Spices That Make Up Five-Spice Powder

Sweet, Sour, Bitter, Salty, and Pungent

Woman smelling spices at market
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There is a theory that Chinese five-spice powder was developed to encompass the five fundamental tastes: sweet, sour, salty, bitter and pungent (spicy hot). Although the origins of five-spice powder are lost to history, the truth is, there is nothing salty about this traditional five-spice blend. And, "spicy hot" is technically not considered one of the main taste components in cuisine.

Still, the theory that five-spice encompasses a balance of the main flavors, in accordance with the balancing philosophy of yin and yang, is widely cited.

What's in a Five-Spice Powder?

A typical recipe for five-spice powder calls for Szechuan (Sichuan) peppercorns, ground cloves, fennel, cinnamon, and star anise. Take a look at the different taste attributes of each ingredient.


Cinnamon is sweet, but unlike sugar, it has a spicy undertone. Some five-spice recipes call for Chinese cinnamon or cassia, a close cousin of true cinnamon, but with a more pungent flavor.

Szechuan peppercorns

Not a pepper at all, but a reddish brown berry that comes from the prickly ash bush, Szechuan peppercorn has a truly unique taste. The first sensation from this aromatic spice is a peppery (spicy) taste that quickly numbs the tongue. Soon, you'll pick up hints of anise and ginger, gradually becoming lemony (sour), salty, and hot.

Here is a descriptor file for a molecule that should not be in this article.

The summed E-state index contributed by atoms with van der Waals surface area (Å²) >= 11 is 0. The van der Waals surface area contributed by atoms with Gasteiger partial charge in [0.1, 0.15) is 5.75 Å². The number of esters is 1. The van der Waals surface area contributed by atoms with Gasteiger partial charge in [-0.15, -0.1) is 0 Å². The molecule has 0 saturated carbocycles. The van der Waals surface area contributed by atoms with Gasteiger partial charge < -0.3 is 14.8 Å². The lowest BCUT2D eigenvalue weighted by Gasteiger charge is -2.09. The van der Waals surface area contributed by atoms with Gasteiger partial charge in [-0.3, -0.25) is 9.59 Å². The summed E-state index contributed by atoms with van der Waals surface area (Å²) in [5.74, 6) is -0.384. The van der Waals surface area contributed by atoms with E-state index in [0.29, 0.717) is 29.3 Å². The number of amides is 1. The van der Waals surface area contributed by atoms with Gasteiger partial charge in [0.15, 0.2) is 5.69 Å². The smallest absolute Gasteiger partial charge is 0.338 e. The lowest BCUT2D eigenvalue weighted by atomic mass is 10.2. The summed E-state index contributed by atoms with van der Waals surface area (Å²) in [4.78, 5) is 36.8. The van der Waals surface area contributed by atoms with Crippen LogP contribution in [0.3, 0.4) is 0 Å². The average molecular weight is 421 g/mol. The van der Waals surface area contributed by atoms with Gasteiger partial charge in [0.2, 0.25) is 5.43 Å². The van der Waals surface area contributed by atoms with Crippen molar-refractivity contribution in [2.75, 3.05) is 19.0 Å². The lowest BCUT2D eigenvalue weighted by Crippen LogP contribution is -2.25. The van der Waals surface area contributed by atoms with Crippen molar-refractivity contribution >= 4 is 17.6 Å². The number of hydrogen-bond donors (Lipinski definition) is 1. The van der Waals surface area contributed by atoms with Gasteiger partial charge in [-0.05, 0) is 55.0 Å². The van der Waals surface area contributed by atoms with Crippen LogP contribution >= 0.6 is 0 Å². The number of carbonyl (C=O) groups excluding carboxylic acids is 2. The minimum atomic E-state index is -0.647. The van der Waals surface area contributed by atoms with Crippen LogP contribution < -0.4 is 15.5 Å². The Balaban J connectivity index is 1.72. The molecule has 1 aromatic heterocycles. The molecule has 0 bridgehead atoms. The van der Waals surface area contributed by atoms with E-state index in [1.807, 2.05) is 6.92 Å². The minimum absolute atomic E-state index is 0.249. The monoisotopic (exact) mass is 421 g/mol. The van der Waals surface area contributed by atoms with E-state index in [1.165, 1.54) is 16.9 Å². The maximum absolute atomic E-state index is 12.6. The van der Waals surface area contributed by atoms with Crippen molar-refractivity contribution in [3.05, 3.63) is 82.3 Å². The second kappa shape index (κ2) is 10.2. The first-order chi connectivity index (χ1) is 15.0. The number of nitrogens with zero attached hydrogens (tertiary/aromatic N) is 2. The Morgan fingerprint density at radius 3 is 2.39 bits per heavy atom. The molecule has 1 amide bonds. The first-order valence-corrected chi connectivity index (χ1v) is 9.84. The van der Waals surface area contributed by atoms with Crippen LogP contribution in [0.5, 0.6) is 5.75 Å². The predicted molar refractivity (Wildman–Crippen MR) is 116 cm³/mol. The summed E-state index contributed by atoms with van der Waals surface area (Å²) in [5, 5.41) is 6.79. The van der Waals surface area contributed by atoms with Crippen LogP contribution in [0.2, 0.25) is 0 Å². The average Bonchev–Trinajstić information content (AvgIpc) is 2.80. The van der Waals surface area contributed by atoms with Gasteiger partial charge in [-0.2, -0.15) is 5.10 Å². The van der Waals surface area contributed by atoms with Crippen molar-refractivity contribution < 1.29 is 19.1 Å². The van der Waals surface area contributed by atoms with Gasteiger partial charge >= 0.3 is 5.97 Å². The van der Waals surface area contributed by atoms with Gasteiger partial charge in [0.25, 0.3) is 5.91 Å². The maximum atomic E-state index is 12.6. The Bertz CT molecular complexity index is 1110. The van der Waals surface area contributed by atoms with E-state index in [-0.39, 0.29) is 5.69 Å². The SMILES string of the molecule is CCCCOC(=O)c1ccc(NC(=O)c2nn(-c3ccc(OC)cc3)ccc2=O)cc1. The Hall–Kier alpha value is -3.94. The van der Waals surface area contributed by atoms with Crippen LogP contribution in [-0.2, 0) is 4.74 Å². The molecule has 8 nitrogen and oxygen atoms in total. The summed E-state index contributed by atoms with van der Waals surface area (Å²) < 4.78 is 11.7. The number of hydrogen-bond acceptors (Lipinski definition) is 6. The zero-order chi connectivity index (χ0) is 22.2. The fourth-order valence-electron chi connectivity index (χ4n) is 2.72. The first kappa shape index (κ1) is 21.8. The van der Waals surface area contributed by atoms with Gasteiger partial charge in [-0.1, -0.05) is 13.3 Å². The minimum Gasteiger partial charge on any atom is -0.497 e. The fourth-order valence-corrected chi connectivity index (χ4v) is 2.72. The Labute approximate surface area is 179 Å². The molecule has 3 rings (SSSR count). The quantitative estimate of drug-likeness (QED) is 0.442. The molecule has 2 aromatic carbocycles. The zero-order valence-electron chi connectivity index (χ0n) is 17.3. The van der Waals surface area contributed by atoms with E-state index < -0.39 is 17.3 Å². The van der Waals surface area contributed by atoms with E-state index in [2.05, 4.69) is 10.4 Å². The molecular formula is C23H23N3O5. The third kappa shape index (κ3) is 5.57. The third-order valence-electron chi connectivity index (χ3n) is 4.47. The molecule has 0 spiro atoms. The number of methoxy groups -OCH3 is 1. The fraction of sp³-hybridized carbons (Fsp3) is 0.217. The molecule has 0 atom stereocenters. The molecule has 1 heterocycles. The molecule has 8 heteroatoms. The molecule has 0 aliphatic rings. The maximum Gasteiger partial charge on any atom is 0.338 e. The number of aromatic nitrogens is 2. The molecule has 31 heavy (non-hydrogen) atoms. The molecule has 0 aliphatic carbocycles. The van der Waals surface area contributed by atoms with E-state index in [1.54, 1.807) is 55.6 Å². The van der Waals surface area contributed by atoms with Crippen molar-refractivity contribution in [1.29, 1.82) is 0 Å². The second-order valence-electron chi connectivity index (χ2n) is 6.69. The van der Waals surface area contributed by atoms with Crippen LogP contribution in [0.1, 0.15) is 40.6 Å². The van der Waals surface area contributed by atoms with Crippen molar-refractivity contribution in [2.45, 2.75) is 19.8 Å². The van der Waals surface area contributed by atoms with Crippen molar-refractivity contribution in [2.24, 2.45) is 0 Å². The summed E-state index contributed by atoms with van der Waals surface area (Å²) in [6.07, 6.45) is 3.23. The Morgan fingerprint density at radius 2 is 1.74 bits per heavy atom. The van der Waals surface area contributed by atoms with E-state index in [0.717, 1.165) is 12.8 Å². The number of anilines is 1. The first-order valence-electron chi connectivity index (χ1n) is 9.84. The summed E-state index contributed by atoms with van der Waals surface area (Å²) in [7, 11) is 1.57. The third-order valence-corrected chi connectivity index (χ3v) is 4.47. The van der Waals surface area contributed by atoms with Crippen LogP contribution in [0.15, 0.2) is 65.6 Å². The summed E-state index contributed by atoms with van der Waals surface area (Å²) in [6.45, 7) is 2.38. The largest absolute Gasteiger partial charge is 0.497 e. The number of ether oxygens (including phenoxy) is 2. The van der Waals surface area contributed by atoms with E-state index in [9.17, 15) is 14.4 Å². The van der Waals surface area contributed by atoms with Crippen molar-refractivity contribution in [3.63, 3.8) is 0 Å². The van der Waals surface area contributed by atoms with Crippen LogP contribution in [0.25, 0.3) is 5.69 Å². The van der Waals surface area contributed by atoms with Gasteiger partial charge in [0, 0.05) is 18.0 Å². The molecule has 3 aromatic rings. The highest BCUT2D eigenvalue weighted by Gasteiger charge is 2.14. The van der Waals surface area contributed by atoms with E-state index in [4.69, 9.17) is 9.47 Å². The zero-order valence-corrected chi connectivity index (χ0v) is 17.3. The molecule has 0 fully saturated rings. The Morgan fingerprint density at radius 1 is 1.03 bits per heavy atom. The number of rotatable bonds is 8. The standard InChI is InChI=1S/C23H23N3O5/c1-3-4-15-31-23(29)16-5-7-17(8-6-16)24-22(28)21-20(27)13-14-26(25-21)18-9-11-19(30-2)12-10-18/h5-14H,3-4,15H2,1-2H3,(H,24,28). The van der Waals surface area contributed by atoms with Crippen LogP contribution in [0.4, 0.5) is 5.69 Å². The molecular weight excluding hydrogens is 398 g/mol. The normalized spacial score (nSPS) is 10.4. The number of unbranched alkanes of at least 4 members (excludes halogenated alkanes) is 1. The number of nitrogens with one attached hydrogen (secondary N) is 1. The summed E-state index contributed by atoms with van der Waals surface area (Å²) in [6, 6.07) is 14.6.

Ground Cloves

Ground cloves have a pungent, sweet flavor.

Star Anise

Star anise has a taste similar to licorice with a more bitter undertone.


Fennel is similar to anise but sweeter and less pungent without as much of the licorice taste.

Variations on Five-Spice Powder

Five-spice powder can also include anise seeds, ginger root, nutmeg, turmeric, cardamom, amomum villosum pods (similar to cardamom in the ginger family), licorice, orange peel, or galangal.

In southern China, five-spice powder usually uses Saigon cinnamon and orange peel to replace Chinese cinnamon and cloves, so the five-spice powder from southern China tastes a little bit different compared to other five-spice powder from other regions of China.

When to Use Five-Spice Powder

Five-spice powder adds a spicy kick to dry rubs or marinades for meat, fish, or poultry. It goes particularly well with pork or you can rub it onto chicken before you roast it. 

A traditional dish called five flower pork consists of pork belly that is marinated in five-spice powder and other seasonings and steamed. Western versions of the dish substitute pork tenderloin or pork chops and call for stir-frying instead of steaming.

This fragrant mixture is delicious in any stir-fry recipe. Also, try mixing a teaspoon with some oil and vinegar and use it to baste steak or pork while it's on the grill. 

Occasionally you will also see five-spice powder added to a sauce. The five-spice powder goes very nicely with tofu. It's one of the secret ingredients in pressed seasoned bean curd.

Five-Spice Powder Recipes